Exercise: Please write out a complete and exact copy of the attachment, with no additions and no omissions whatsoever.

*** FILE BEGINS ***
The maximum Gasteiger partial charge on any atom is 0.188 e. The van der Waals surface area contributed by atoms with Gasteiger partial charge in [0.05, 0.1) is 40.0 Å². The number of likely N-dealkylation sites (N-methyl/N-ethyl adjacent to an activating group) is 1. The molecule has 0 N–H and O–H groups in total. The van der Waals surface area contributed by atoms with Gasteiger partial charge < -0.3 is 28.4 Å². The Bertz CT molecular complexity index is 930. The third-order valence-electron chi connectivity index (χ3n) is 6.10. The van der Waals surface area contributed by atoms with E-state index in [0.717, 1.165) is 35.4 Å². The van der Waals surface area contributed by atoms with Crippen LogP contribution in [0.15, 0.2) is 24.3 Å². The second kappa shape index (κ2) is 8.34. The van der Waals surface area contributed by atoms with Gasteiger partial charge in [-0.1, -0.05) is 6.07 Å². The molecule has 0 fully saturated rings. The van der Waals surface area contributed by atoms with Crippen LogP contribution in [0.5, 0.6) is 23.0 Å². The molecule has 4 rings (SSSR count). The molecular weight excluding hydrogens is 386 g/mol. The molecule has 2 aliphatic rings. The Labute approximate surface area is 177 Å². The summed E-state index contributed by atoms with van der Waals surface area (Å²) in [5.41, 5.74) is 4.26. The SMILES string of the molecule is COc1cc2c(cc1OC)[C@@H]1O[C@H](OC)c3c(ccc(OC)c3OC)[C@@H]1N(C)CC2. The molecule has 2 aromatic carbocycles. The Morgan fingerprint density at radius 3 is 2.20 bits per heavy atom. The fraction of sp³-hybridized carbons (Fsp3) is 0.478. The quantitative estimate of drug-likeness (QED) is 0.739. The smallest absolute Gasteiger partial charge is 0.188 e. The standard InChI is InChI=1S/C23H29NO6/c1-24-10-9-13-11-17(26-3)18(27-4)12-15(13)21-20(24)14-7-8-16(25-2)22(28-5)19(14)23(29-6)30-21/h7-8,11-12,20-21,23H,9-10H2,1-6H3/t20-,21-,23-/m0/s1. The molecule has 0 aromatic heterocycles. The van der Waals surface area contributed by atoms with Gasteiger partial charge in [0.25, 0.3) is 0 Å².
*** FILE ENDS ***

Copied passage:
The maximum Gasteiger partial charge on any atom is 0.188 e. The van der Waals surface area contributed by atoms with Gasteiger partial charge in [0.05, 0.1) is 40.0 Å². The number of likely N-dealkylation sites (N-methyl/N-ethyl adjacent to an activating group) is 1. The molecule has 0 N–H and O–H groups in total. The van der Waals surface area contributed by atoms with Gasteiger partial charge < -0.3 is 28.4 Å². The Bertz CT molecular complexity index is 930. The third-order valence-electron chi connectivity index (χ3n) is 6.10. The van der Waals surface area contributed by atoms with E-state index in [0.717, 1.165) is 35.4 Å². The van der Waals surface area contributed by atoms with Crippen LogP contribution in [0.15, 0.2) is 24.3 Å². The second kappa shape index (κ2) is 8.34. The van der Waals surface area contributed by atoms with Gasteiger partial charge in [-0.1, -0.05) is 6.07 Å². The molecule has 0 fully saturated rings. The van der Waals surface area contributed by atoms with Crippen LogP contribution in [0.5, 0.6) is 23.0 Å². The molecule has 4 rings (SSSR count). The molecular weight excluding hydrogens is 386 g/mol. The molecule has 2 aliphatic rings. The Labute approximate surface area is 177 Å². The summed E-state index contributed by atoms with van der Waals surface area (Å²) in [5.41, 5.74) is 4.26. The SMILES string of the molecule is COc1cc2c(cc1OC)[C@@H]1O[C@H](OC)c3c(ccc(OC)c3OC)[C@@H]1N(C)CC2. The molecule has 2 aromatic carbocycles. The Morgan fingerprint density at radius 3 is 2.20 bits per heavy atom. The fraction of sp³-hybridized carbons (Fsp3) is 0.478. The quantitative estimate of drug-likeness (QED) is 0.739. The smallest absolute Gasteiger partial charge is 0.188 e. The standard InChI is InChI=1S/C23H29NO6/c1-24-10-9-13-11-17(26-3)18(27-4)12-15(13)21-20(24)14-7-8-16(25-2)22(28-5)19(14)23(29-6)30-21/h7-8,11-12,20-21,23H,9-10H2,1-6H3/t20-,21-,23-/m0/s1. The molecule has 0 aromatic heterocycles. The van der Waals surface area contributed by atoms with Gasteiger partial charge in [0.25, 0.3) is 0 Å².